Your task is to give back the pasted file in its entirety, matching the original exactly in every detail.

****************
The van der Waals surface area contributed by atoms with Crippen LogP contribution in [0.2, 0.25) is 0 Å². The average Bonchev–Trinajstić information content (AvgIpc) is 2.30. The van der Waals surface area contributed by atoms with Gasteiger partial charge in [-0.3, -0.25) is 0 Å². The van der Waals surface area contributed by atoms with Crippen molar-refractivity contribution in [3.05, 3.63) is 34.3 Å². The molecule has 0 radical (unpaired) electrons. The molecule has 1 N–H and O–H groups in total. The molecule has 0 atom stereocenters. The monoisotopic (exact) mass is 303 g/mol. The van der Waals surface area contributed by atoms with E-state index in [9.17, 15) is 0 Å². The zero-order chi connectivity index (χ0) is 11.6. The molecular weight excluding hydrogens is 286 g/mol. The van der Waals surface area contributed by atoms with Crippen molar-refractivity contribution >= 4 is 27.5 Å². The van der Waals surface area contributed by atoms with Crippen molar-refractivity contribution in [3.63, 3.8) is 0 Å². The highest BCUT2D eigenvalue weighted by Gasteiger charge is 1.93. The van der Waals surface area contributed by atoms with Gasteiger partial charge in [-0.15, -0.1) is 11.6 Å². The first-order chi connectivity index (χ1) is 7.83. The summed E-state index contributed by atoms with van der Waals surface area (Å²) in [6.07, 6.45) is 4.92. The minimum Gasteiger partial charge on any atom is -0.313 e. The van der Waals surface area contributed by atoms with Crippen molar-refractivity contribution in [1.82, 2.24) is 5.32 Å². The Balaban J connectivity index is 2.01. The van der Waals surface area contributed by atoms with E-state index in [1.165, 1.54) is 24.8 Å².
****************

The van der Waals surface area contributed by atoms with Crippen LogP contribution in [0.2, 0.25) is 0 Å². The average Bonchev–Trinajstić information content (AvgIpc) is 2.30. The van der Waals surface area contributed by atoms with Gasteiger partial charge in [-0.3, -0.25) is 0 Å². The van der Waals surface area contributed by atoms with Crippen molar-refractivity contribution in [3.05, 3.63) is 34.3 Å². The molecule has 0 radical (unpaired) electrons. The molecule has 1 N–H and O–H groups in total. The molecule has 0 atom stereocenters. The monoisotopic (exact) mass is 303 g/mol. The van der Waals surface area contributed by atoms with E-state index in [9.17, 15) is 0 Å². The zero-order chi connectivity index (χ0) is 11.6. The molecular weight excluding hydrogens is 286 g/mol. The van der Waals surface area contributed by atoms with Crippen molar-refractivity contribution >= 4 is 27.5 Å². The van der Waals surface area contributed by atoms with Crippen molar-refractivity contribution in [3.63, 3.8) is 0 Å². The highest BCUT2D eigenvalue weighted by Gasteiger charge is 1.93. The van der Waals surface area contributed by atoms with Gasteiger partial charge in [-0.15, -0.1) is 11.6 Å². The first-order chi connectivity index (χ1) is 7.83. The summed E-state index contributed by atoms with van der Waals surface area (Å²) in [6.07, 6.45) is 4.92. The minimum Gasteiger partial charge on any atom is -0.313 e. The van der Waals surface area contributed by atoms with Crippen molar-refractivity contribution in [1.82, 2.24) is 5.32 Å². The Balaban J connectivity index is 2.01. The van der Waals surface area contributed by atoms with E-state index in [1.165, 1.54) is 24.8 Å².